• Cost of and Access to HealthCare
  • Homelessness/Poverty in USA
  • Cost of Housing in Major Cities
  • False Equivalencies of Political Positions
  • The Constant Creation of Crises by Unnecessary Actions, Followed by the Withdrawal of that Action and the Claim of “Problem Solved”


  • Russian Meddling in Democracies Globally, Sowing Discord/Undermining Governments
  • Lack of Support for Hong Kong Democracy Protests and the Encroachment of HK Freedoms
  • Lack of Support for Russian Democracy Protests
  • Nuclear Armed India/Kashmir and Pakistan Lurching Towards Conflict
  • North Korea’s Threatening Posture/Nuclear Proliferation/Missile Firings
  • Chinese Encroachment/Militarization in the South China Seas
  • Chinese Internment/”Re-education” Camps for Uighurs
  • Israeli/Palestinian Strife
  • Iranian Threats/Choking of Straits of Hormuz
  • Murder of American Journalist by Saudis
  • Genocides/Wholesale Slaughters happening in Yemen, Burma and Syria
  • The Collapse of Venezuela
  • The Fallout from Brexit

Leadership in times of crisis is critical, for methodical leadership, with a steadying hand, a trusted, wise, knowledgeable, truthful leader can give a population a sense that things will be alright. And in a nutshell, that last sentence summarizes a good portion of why we are having all of these crises at the moment.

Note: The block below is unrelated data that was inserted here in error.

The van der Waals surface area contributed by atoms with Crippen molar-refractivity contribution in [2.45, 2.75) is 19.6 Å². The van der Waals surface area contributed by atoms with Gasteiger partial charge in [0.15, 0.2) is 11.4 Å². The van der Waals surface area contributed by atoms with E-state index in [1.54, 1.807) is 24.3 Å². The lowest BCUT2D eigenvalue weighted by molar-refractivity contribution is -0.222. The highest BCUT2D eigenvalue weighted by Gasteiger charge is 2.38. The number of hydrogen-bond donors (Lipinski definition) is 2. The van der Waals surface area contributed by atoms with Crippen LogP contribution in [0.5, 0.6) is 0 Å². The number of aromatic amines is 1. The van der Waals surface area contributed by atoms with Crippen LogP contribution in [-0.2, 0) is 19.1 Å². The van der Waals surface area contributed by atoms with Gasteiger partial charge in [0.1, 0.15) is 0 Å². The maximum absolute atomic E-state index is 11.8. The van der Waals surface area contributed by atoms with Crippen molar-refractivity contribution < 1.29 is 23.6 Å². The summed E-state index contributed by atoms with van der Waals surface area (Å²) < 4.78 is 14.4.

During the last “great” recession (starting in 2007) I had the opportunity to conduct a body of research about how organizations can increase the amount of confidence in an employee population, that the appropriate actions were being taken to steady or right the ship and get through rough seas. This work was conducted quarterly with 15,000 full-time working adults in the world’s 12 largest economies which together represented about 75% of the world’s GDP. There were strong indications that the findings from this work would generalize to other populations, for instance citizens of a country or members of other kinds of organizations.

The research hypothesized that there were two critical components of confidence. 1. confidence in the organization in which you were part, and 2. confidence in your own personal situation. Each of those had an internal and an external component. So organizational confidence internal was about activities the organization was undertaking to improve internal functioning. Organizational confidence external was about changes the organization was undertaking to improve market position and attractiveness/relevance of products and services. Personal confidence internal was about your situation within your current organization, job security and opportunity to advance/develop. And personal confidence external was about your ability to land on your feet elsewhere should you have to leave your current employer. Skill development opportunity, staying current with technology and job prospects lived in that quadrant.